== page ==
Joseph Stocks esq, in the Chair.

This seems to be a generic form for collection of a number of rates (taxes). Of the eighteen columns only the following are filled out for Highway Rate:
1. Name of occupier.
2. Name of owner.
3. Description of property.
4. Name or situation of property.
5. Rateable value.
6. Rate at 9d in the pound.
7. Total amount to be collected.

Occupier John Haley, owner Telemachus Gledhill, a cottage at New Banks value £3.5.0 with 2/51/4 d rate.
Occupier Joseph Midgley, owner Telemachus Gledhill, a cottage at Haley Hill value £6.6.0 with 4/9d rate.
Occupier and owner Isaac Green, a quarry at Warm Lee value £5 with 3/9 d rate.
Occupier and owner Isaac Green, land and plantation at Hazzlehirst, value £4.0.5 with 3/01/4d rate.
Occupier and owner Isaac Green, a cottage and shop at Hazzlehirst, value £2.10.0 with 1/10 rate.

The lists are typically compiled in the same order year by year, thus by comparing a series of annual rates, one can ascertain who moves and when, and which men die and when. By comparing the series of highway (or any other such rate lists) with the parish registers one can often sort out to which of two families your ancestor belongs, as in the following hypothetical example. Say you have a John Thorpe who was born in this place and lived in Church Lane, but there are two possible christenings and neither died as an infant. Consult the highway tax assessments and the following information becomes available .

Comparison of Parish register and Highway Rate Information

Parish Registers Highway Rates (or other taxes)
Several christenings, including a
John 1796, to Thomas THORPE
Thomas THORPE dwelling in a carpenters shop in Church
Lane until 1826, when Widow THORPE is the rate payer.
By 1830 John THORPE is the occupier.
Several christenings, including a John 1795 to William THORPE butcher. William THORPE at butcher's shop in Mill Street paying
highway tax until 1834, when he moves to a cottage in
Blackbird Lane, and the new occupier of the butcher's shop
in Mill Street is Richard STOUT. John THORPE labourer
appears in 1834 in Taylor's Lane.

Highway Rates Income 1798-1799 Whippingham, Isle of Wight, Hampshire FHL film 1526198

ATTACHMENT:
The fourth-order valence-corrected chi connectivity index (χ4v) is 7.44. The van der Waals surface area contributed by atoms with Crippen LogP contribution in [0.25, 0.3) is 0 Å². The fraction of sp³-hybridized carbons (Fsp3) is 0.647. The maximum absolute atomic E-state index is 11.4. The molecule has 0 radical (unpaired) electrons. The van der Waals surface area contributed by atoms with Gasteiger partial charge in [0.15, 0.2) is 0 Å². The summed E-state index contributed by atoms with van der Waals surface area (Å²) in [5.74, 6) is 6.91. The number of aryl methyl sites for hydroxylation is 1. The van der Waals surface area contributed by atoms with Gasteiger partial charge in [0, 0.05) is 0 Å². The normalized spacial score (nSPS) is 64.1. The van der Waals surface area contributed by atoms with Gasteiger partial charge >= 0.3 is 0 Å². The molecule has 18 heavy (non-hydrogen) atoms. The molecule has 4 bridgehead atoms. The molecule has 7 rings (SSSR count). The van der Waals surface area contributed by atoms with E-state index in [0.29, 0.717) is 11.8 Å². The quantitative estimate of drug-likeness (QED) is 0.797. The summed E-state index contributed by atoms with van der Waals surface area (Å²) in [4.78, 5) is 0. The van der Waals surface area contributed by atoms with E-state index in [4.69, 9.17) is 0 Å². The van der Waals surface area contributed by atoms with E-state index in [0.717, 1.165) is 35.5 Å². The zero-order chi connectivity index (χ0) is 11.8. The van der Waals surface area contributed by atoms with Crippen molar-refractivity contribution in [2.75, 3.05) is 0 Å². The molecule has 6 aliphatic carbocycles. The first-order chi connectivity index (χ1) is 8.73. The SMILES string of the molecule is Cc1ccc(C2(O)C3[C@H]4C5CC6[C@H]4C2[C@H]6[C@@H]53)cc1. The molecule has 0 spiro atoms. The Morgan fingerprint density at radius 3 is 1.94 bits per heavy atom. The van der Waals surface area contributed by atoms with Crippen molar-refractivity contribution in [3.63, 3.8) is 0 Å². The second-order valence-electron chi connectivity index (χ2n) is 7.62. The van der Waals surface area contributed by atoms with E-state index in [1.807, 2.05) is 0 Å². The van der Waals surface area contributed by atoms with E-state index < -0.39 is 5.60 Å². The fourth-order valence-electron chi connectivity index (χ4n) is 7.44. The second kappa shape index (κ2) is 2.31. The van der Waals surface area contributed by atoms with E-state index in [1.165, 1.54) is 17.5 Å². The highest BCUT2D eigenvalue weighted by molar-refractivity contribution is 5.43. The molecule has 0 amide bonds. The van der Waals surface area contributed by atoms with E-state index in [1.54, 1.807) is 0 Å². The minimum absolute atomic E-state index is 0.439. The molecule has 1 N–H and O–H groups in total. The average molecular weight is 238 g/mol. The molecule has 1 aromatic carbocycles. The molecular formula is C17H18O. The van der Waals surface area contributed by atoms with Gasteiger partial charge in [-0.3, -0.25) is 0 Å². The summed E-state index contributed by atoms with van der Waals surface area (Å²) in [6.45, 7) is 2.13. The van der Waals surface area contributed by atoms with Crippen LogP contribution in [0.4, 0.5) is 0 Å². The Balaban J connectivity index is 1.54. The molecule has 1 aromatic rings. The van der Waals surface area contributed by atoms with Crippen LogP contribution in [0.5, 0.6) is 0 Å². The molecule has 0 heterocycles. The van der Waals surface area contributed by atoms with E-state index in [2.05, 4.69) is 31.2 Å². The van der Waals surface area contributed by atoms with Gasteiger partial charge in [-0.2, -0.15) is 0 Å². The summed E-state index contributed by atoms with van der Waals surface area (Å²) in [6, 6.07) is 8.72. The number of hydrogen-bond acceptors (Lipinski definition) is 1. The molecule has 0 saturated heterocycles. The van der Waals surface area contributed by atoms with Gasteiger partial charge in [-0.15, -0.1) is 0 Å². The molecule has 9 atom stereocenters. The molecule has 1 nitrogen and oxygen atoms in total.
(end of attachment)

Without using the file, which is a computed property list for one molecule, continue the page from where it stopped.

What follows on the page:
[This page headed] Persons Living in
Houses of £4 a year and under
Jno Claverton Lodge
Thos Bull
Goerge Jones

Jno Flux

Jno Rumman—gone 0

Robt Stane—gone 0

Timothy Faulkner 0
Jas Snelling 0
Jas Gutridge 0

Barny Faulkner 0

Jno Wallis—aged 0
Richd Lock 0
Nathl Withers—aged 0

Jas Vine 0

Jno Hollis 0
Jno Upward 0
Henry Dashwood 0
Thos Dashwood 0
Jas Gladdish 0
Jas Bennet 0

Surveyors Accounts[edit | edit source]

Shown below are the expenses for maintaining the highways.

Various other records can be found, such as the names, minutes, patrols, and complaints against the watchmen of St. Martin-in-the-Fields 1826-1829 on FHL film 1786044.

Highway Expenses 1792 Whippingham, Isle of Wight, Hampshire FHL film 1526198

Whippingham Highway Money Expended by Thos Denham
£ d s
Feb 17
Paid Jno Moors 0 4 6
Mar 22 Paid Jno Moors 0 2 0
31 Paid Mary Young for Picking Stones at Slatewoods 0 2 6
Apr 28 Paid Jno Moors 0 4 0
May 5 Paid Mary Young for Picking Stones 0 5 0
12 Paid Jas Davis for work on the Highway 1 4 0
20 Paid Wm Burnet for Do 1 5 0
25 Paid - Jackman for Do 1 18 0
Jun 8 Paid Jas Davis 0 2 0
15 Paid Wm Burnett 0 6 9

Paid Jno Moors 0 4 0
30 Paid Mary Young for Picking Stones 0 6 0
Jul 7 Paid Jas Davis 0 4 0

Paid Wm Guy 0 3 6
28 Paid Mary Young 0 2 6
Aug 2 Paid Mary Young for Picking Stones 0 5 0

Paid Jas Bennet for Digging Gravel and Other Work 0 15 0
9 Paid Jas Bennet for work on the High-way 0 2 0

Paid Mrs Wise for A new Book 0 3 6

Paid Jas Bennet for work 0 6 0
18 Paid Mary Young for Picking Stones 0 8 6
29 Paid Jno Moors 0 3 0
Sep 14 Paid Jno Moors 0 1 0

Paid Jas Masters for making a Runney Cross the Road 0 2 6

Paid Wm Burnett for work on the High Way 0 5 9
Oct 5 Paid James Roots 0 5 6

Paid Thos Dashwood for Carpenter’s Work 0 6 0

Paid Wm Burnet for digging Gravel 0 7 0

Paid Guttridge’s Wife for Picking 3 Load Stones 0 4 6

Carried over 10 0 6


Information in this Wiki page is excerpted from the online course English: Poor Law and Parish Chest Records offered by The National Institute for Genealogical Studies. To learn more about this course or other courses available from the Institute, see our website. We can be contacted at

We welcome updates and additions to this Wiki page.